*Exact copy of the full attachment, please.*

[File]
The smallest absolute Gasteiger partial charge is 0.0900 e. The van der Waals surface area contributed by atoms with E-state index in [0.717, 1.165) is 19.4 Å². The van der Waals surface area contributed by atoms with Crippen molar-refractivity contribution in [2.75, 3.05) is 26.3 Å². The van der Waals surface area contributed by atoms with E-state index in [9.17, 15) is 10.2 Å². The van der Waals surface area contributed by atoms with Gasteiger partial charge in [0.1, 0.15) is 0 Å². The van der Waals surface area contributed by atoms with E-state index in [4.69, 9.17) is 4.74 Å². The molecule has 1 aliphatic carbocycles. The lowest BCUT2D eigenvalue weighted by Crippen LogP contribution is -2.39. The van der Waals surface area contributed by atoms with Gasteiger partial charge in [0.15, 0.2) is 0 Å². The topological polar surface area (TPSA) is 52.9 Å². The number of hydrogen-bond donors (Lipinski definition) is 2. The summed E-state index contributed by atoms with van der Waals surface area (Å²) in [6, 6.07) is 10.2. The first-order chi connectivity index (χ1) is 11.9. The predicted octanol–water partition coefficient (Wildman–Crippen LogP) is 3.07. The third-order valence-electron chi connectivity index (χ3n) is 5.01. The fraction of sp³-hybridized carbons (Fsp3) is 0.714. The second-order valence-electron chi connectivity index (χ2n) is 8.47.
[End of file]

The smallest absolute Gasteiger partial charge is 0.0900 e. The van der Waals surface area contributed by atoms with E-state index in [0.717, 1.165) is 19.4 Å². The van der Waals surface area contributed by atoms with Crippen molar-refractivity contribution in [2.75, 3.05) is 26.3 Å². The van der Waals surface area contributed by atoms with E-state index in [9.17, 15) is 10.2 Å². The van der Waals surface area contributed by atoms with Gasteiger partial charge in [0.1, 0.15) is 0 Å². The van der Waals surface area contributed by atoms with E-state index in [4.69, 9.17) is 4.74 Å². The molecule has 1 aliphatic carbocycles. The lowest BCUT2D eigenvalue weighted by Crippen LogP contribution is -2.39. The van der Waals surface area contributed by atoms with Gasteiger partial charge in [0.15, 0.2) is 0 Å². The topological polar surface area (TPSA) is 52.9 Å². The number of hydrogen-bond donors (Lipinski definition) is 2. The summed E-state index contributed by atoms with van der Waals surface area (Å²) in [6, 6.07) is 10.2. The first-order chi connectivity index (χ1) is 11.9. The predicted octanol–water partition coefficient (Wildman–Crippen LogP) is 3.07. The third-order valence-electron chi connectivity index (χ3n) is 5.01. The fraction of sp³-hybridized carbons (Fsp3) is 0.714. The second-order valence-electron chi connectivity index (χ2n) is 8.47.